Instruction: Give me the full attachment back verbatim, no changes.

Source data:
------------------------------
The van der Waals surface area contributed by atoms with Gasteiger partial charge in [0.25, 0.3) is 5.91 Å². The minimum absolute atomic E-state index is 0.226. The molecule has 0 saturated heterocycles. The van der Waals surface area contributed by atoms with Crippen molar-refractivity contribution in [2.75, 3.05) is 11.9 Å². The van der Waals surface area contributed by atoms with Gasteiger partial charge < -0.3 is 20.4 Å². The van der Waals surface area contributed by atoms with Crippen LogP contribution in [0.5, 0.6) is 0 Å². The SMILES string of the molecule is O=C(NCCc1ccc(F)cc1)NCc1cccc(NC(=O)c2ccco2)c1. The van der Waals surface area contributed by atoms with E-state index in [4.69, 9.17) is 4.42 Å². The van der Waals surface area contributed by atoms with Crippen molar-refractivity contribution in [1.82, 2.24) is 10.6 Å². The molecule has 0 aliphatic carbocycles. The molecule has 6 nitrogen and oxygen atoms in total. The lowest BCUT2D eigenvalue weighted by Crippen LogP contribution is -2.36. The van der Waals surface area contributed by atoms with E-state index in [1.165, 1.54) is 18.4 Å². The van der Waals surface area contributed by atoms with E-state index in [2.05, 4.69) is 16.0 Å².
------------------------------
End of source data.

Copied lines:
The van der Waals surface area contributed by atoms with Gasteiger partial charge in [0.25, 0.3) is 5.91 Å². The minimum absolute atomic E-state index is 0.226. The molecule has 0 saturated heterocycles. The van der Waals surface area contributed by atoms with Crippen molar-refractivity contribution in [2.75, 3.05) is 11.9 Å². The van der Waals surface area contributed by atoms with Gasteiger partial charge < -0.3 is 20.4 Å². The van der Waals surface area contributed by atoms with Crippen LogP contribution in [0.5, 0.6) is 0 Å². The SMILES string of the molecule is O=C(NCCc1ccc(F)cc1)NCc1cccc(NC(=O)c2ccco2)c1. The van der Waals surface area contributed by atoms with E-state index in [4.69, 9.17) is 4.42 Å². The van der Waals surface area contributed by atoms with Crippen molar-refractivity contribution in [1.82, 2.24) is 10.6 Å². The molecule has 0 aliphatic carbocycles. The molecule has 6 nitrogen and oxygen atoms in total. The lowest BCUT2D eigenvalue weighted by Crippen LogP contribution is -2.36. The van der Waals surface area contributed by atoms with E-state index in [1.165, 1.54) is 18.4 Å². The van der Waals surface area contributed by atoms with E-state index in [2.05, 4.69) is 16.0 Å².